CD Review: “Look No Further” (Perrys)
(EDIT: Rating: 5 stars of 5)
In 2003, the Perrys raised the bar for their projects with This is the Day. In liner notes for that album’s back cover, Singing News editor Danny Jones said,
Just like the grand tradition in which they sing, the Perrys will never go away. They’ll just get better…and better…and even better. If good is good enough for you, skip this record. It’s only for those who want the best.
That project set the standard by which their albums since (Life of Love, Remembering the Happy Goodmans, and Come Thirsty) have been measured. The last three of those projects featured Loren Harris singing lead and Joseph Habedank singing baritone. But with Harris’s departure last year, Habedank’s move to lead, and Nick Trammell’s addition as baritone, some observers wondered if the new lineup would measure up.
Look No Further features twelve songs by twelve songwriters: Kyla Rowland, Joel Lindsey, Mosie Lister, Dottie Rambo, Rodney Griffin, Chris Binion, Wayne Haun, Marcia Henry, Allie LaPointe, Nick Trammell, Joseph Habedank, and Matthew Holt. Kyla Rowland wrote two songs for the project and Joseph Habedank co-wrote three (two with Matthew Holt), but other than that, each of the other songwriters only wrote or co-wrote one song. This avoids the over-reliance on one writer that weakens many otherwise strong projects.
The project, produced by Wayne Haun, starts off with an uptempo quartet song Haun penned, “I Know it Was the Blood.” It’s one of several particularly radio-friendly songs on the project.
Group alto Libbi Perry Stuffle is featured on “The Potter Knows the Clay,” a mid-tempo ballad.
Although Rodney Griffin is known for primarily writing ballads, once in a while (i.e., “I Know I’m Going There” and “Don’t Let the Sandals Fool Ya”) he writes a fast-paced quartet song. “Every Question Will Be Answered,” his contribution to the project, is such a song.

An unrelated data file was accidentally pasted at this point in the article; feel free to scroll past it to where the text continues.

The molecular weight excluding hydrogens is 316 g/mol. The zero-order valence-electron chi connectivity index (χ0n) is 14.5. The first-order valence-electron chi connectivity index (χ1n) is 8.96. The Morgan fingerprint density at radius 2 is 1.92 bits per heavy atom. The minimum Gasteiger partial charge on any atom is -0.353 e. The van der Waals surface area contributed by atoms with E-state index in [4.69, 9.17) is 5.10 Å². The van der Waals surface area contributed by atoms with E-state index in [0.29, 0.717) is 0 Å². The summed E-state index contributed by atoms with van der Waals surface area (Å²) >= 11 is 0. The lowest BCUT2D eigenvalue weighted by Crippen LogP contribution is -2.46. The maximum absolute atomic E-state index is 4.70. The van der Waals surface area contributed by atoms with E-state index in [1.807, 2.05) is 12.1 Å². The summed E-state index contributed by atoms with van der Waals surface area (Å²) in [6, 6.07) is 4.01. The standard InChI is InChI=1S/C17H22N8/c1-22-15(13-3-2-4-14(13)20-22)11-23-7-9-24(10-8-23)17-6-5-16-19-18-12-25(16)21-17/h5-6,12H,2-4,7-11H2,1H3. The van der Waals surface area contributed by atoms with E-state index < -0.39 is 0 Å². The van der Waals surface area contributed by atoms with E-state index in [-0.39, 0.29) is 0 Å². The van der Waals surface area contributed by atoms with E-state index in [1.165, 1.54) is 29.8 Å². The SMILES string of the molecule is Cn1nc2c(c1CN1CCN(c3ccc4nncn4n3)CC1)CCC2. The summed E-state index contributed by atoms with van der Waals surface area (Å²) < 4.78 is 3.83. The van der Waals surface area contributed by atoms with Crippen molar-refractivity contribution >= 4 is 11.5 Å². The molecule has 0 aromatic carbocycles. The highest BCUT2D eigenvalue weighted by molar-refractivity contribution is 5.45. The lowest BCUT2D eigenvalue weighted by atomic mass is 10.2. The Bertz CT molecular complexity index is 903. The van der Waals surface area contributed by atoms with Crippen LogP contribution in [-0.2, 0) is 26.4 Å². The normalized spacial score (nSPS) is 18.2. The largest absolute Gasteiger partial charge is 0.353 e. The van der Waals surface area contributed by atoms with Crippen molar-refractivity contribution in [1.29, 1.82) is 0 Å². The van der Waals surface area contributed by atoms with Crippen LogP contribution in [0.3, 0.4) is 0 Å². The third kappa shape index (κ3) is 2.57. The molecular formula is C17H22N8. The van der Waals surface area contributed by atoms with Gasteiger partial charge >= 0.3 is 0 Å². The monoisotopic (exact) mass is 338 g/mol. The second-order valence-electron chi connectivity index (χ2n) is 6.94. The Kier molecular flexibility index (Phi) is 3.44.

The title track, penned by Rowland, is one of the highlights of the project. The verses bear a slight melodic resemblance to another Rowland song, “Something’s Happening.” Every member has a solo on one of the song’s four verses, with bass Tracy Stuffle and lead singer Joseph Habedank singing complete verses. This song should do well on radio, and promises to also be a concert staple for the group.
Group baritone Nick Trammell is featured on a song he wrote, “All is Well.” Though his voice is unmistakably a Trammell voice, it doesn’t have the edge that nearly thirty years on the road has given his father Mark’s voice. Mark Trammell now has the voice quality of a lead singer; Nick Trammell’s voice is currently more like his father’s voice in the early 1980s, distinctly a baritone voice. (Since he is the group’s baritone, that’s actually a good thing.)
Tracy Stuffle is featured on the Habedank/Holt song “Product of Love.”
I have felt since Remembering the Happy Goodmans came out that “The Holy Hills of Heaven” was the one song not on the project that I most wish had been. Its addition to this project adds a nice nod to Southern Gospel’s heritage to this collection of otherwise mostly new songs.
The Perrys do include one other older song on the project, “Come and Get Me” by Mosie Lister. It was one of Lister’s earliest songs, and has not (to my knowledge) been recorded by a professional group for years. It is given a wide-open convention-song treatment reminiscent of a song like “When Morning Sweeps the Eastern Sky.”
Joseph Habedank and Libbi Perry Stuffle are featured on a powerful Kyla Rowland ballad called “Holy Shore.”
The album closes with a mid-tempo Joel Lindsey song called “Second Opinion.”
For the last day and a half, I have been trying to decide whether to say what I really think about the CD. After the response this review got, I tend to avoid superlatives in album reviews.
But every now and then, a project comes along that deserves superlatives. And I would be less than honest if I didn’t tell you what I really think.
This project deserves to go down alongside Gold City’s Are You Ready, Greater Vision’s Live at First Baptist Atlanta, Legacy Five’s Live in Music City, and the Perrys’ own This is the Day as one of the albums of the decade.
Some wondered if the album would measure up to recent Perrys albums. But with Look no Further, the Perrys raise the bar again.